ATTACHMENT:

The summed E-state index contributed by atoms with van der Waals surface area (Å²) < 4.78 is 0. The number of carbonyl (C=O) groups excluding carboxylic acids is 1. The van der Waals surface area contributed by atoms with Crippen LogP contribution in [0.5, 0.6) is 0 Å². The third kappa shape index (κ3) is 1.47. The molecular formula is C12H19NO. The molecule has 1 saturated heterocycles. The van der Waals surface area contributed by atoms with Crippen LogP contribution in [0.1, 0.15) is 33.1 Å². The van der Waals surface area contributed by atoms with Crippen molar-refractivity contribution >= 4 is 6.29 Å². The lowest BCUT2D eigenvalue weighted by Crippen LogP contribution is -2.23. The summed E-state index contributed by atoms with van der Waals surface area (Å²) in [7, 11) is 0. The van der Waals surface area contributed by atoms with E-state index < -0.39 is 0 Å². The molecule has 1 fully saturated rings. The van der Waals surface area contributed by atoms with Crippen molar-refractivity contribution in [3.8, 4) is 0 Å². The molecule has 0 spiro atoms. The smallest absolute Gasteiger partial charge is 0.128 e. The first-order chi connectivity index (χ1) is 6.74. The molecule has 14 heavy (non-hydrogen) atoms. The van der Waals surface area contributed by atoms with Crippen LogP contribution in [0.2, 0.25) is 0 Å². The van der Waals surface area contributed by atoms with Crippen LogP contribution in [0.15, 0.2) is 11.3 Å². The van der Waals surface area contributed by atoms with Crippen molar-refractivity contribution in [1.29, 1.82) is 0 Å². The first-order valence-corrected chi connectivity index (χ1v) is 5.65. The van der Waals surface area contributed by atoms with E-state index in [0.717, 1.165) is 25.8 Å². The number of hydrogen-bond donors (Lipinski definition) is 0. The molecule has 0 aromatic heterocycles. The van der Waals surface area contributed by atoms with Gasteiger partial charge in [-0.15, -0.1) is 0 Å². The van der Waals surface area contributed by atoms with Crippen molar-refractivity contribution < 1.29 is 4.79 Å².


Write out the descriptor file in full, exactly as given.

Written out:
The summed E-state index contributed by atoms with van der Waals surface area (Å²) < 4.78 is 0. The number of carbonyl (C=O) groups excluding carboxylic acids is 1. The van der Waals surface area contributed by atoms with Crippen LogP contribution in [0.5, 0.6) is 0 Å². The third kappa shape index (κ3) is 1.47. The molecular formula is C12H19NO. The molecule has 1 saturated heterocycles. The van der Waals surface area contributed by atoms with Crippen LogP contribution in [0.1, 0.15) is 33.1 Å². The van der Waals surface area contributed by atoms with Crippen molar-refractivity contribution >= 4 is 6.29 Å². The lowest BCUT2D eigenvalue weighted by Crippen LogP contribution is -2.23. The summed E-state index contributed by atoms with van der Waals surface area (Å²) in [7, 11) is 0. The van der Waals surface area contributed by atoms with E-state index < -0.39 is 0 Å². The molecule has 1 fully saturated rings. The van der Waals surface area contributed by atoms with Crippen molar-refractivity contribution in [3.8, 4) is 0 Å². The molecule has 0 spiro atoms. The smallest absolute Gasteiger partial charge is 0.128 e. The first-order chi connectivity index (χ1) is 6.74. The molecule has 14 heavy (non-hydrogen) atoms. The van der Waals surface area contributed by atoms with Crippen LogP contribution in [0.2, 0.25) is 0 Å². The van der Waals surface area contributed by atoms with Crippen LogP contribution in [0.15, 0.2) is 11.3 Å². The van der Waals surface area contributed by atoms with Crippen molar-refractivity contribution in [1.29, 1.82) is 0 Å². The first-order valence-corrected chi connectivity index (χ1v) is 5.65. The van der Waals surface area contributed by atoms with E-state index in [0.717, 1.165) is 25.8 Å². The number of hydrogen-bond donors (Lipinski definition) is 0. The molecule has 0 aromatic heterocycles. The van der Waals surface area contributed by atoms with Gasteiger partial charge in [-0.15, -0.1) is 0 Å². The van der Waals surface area contributed by atoms with Crippen molar-refractivity contribution < 1.29 is 4.79 Å².